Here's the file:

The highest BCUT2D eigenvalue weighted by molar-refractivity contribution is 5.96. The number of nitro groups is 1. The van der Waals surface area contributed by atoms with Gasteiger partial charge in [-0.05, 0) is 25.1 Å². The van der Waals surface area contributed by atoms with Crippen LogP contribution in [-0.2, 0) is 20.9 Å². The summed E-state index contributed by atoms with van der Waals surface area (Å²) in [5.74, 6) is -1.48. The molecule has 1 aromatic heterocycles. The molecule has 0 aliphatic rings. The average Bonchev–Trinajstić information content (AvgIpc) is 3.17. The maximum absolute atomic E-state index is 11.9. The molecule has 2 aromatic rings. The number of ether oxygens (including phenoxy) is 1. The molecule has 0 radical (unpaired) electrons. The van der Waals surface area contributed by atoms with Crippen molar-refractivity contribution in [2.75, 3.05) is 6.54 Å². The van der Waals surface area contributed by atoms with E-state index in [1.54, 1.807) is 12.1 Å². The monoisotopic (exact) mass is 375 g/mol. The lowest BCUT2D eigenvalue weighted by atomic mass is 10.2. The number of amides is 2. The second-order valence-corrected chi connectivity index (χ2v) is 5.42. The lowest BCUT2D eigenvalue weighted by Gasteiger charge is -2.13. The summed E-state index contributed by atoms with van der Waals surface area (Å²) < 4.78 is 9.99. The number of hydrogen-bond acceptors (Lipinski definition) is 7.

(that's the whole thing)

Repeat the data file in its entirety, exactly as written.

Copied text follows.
The highest BCUT2D eigenvalue weighted by molar-refractivity contribution is 5.96. The number of nitro groups is 1. The van der Waals surface area contributed by atoms with Gasteiger partial charge in [-0.05, 0) is 25.1 Å². The van der Waals surface area contributed by atoms with Crippen LogP contribution in [-0.2, 0) is 20.9 Å². The summed E-state index contributed by atoms with van der Waals surface area (Å²) in [5.74, 6) is -1.48. The molecule has 1 aromatic heterocycles. The molecule has 0 aliphatic rings. The average Bonchev–Trinajstić information content (AvgIpc) is 3.17. The maximum absolute atomic E-state index is 11.9. The molecule has 2 aromatic rings. The number of ether oxygens (including phenoxy) is 1. The molecule has 0 radical (unpaired) electrons. The van der Waals surface area contributed by atoms with Crippen molar-refractivity contribution in [2.75, 3.05) is 6.54 Å². The van der Waals surface area contributed by atoms with E-state index in [1.54, 1.807) is 12.1 Å². The monoisotopic (exact) mass is 375 g/mol. The lowest BCUT2D eigenvalue weighted by atomic mass is 10.2. The number of amides is 2. The second-order valence-corrected chi connectivity index (χ2v) is 5.42. The lowest BCUT2D eigenvalue weighted by Gasteiger charge is -2.13. The summed E-state index contributed by atoms with van der Waals surface area (Å²) < 4.78 is 9.99. The number of hydrogen-bond acceptors (Lipinski definition) is 7.